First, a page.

Photographer's Note


*Photo: Fisherman of Bến Tre Province flung net over Tiền Giang River flowing through the delta of Nine-Dragon.

Following text is excerpts from ”The Mekong — a haunted river’s season of peace” by Thomas O’Neill, published in National Geographic Magazine, Feb-1993 Issue. A Vietnamese translation is provided in the ‘Discussions’ area, for your convenience.

From its source, the Mekong travels about half its length in China; then it borders or moves through Myanmar, Laos, Thailand, Cambodia, and Vietnam. I would find it called by many names: River of Stone, Dragon Running River, Turbulent River, Mother River Khong, Big Water, the Nine Dragons. Along it empires, kingdoms, and colonial realms have risen and fallen; successor states have been plunged into war and bloodshed. Death and hardship are its legacy.

Thought it all the Mekong has remained wild and free, moving to immemorial rhythms: the monsoon, the flood, the giving of its waters to nourish the land and people along it. For all its length, it has spawned only one metropolis, one dam, few bridges, and no industrial complex.


For more than 2,000 miles the Mekong has seemed an aloof, single-minded river, rushing with a minimum of twists and turns toward the sea, only lightly touched by the communities scattered along it.

In Vietnam, the river luxuriates and sprawls. It enters the country in two channels, which the Vietnamese called the Tiền Giang (Upper River) and Hậu Giang (Lower River). As it traverses the vast and soggy delta — 15,500 square miles — it divides again. By the time it empties into the China Sea, it has seven branches. Two others silted up over the years, but the Vietnamese, mindful that the number nine is auspicious, still call the river here the Cửu Long, or Nine Dragons.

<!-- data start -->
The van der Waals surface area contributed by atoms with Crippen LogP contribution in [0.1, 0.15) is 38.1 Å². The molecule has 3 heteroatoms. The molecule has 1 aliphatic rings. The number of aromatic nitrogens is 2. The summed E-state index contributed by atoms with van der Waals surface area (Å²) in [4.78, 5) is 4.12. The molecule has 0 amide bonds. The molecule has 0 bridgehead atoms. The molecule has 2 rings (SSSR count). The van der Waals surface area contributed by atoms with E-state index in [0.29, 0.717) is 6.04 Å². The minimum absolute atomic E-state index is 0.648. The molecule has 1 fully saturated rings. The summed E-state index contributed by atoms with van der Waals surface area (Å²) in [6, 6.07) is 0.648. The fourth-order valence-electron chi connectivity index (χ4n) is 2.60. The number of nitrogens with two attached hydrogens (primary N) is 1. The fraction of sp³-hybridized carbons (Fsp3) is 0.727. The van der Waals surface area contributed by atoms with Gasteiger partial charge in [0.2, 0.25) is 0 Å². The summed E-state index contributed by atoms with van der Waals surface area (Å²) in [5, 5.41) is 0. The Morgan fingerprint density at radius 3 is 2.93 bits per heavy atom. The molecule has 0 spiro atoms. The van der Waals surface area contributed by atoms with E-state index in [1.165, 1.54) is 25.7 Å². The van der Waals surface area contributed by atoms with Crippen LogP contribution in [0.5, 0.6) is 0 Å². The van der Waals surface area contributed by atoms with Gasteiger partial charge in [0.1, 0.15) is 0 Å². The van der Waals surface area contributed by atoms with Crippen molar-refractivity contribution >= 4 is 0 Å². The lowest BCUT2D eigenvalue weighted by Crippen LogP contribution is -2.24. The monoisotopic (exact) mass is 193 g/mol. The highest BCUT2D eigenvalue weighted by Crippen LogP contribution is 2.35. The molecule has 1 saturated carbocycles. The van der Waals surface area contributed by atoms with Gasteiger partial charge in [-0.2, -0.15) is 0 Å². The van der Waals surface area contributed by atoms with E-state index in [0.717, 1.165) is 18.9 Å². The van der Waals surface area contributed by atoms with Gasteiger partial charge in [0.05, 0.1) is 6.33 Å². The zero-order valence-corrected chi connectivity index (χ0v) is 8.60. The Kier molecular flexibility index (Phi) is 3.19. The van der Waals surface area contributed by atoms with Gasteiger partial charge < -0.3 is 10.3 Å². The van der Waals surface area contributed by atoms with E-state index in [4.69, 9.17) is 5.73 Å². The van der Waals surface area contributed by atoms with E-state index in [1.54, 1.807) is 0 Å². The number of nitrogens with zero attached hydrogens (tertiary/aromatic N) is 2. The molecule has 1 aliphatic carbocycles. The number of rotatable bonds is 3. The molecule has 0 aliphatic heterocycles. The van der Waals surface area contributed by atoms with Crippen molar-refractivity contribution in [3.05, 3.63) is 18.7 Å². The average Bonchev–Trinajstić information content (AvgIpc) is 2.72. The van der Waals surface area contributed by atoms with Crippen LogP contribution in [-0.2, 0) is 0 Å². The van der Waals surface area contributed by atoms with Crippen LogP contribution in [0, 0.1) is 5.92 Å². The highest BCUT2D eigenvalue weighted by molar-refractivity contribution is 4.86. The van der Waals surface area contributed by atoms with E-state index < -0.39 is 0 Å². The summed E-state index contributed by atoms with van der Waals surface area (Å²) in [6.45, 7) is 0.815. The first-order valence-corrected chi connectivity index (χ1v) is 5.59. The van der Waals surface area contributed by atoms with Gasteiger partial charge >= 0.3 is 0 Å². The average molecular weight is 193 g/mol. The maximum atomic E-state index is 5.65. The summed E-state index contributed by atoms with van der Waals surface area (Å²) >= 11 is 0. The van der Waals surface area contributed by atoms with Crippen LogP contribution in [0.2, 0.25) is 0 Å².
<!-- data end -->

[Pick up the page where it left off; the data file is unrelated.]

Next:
Countless small streams and canals feed into and out of the dragons; the length of the delta waterways is estimated at 2,000 miles, nearly the length of the river itself. These are the main streets, back roads, and irrigation canals of the delta. Rarely are they empty. Vietnam is the most density population country in Southeast Asia, and more than a fifth of its 69 million people crowded into the delta. They supply Vietnam, the world’s third leading rice exporter, with almost half its crop.


Twilight came as we headed back to Ca Mau. Giant fruit bats swept across the darkening sky. Night herons flew toward the mud flats. Soon we fell into a slow current of boats, joining fishermen, timber cutters, schoolchildren, marketgoers, all sharing in the age-old rhythm of travel on the Mekong.

With darkness it was almost possible to forget the shadows of war and turmoil that have fallen so often across these ancient lands, and to imagine instead the waters of the Mekong flowing like a bright dragon — a benign, powerful, life-giving spirit — through the heart of Southeast Asia.


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Additional Photos by Ngy Thanh (ngythanh) Gold Star Critiquer/Gold Star Workshop Editor/Gold Note Writer [C: 471 W: 125 N: 2332] (8458)
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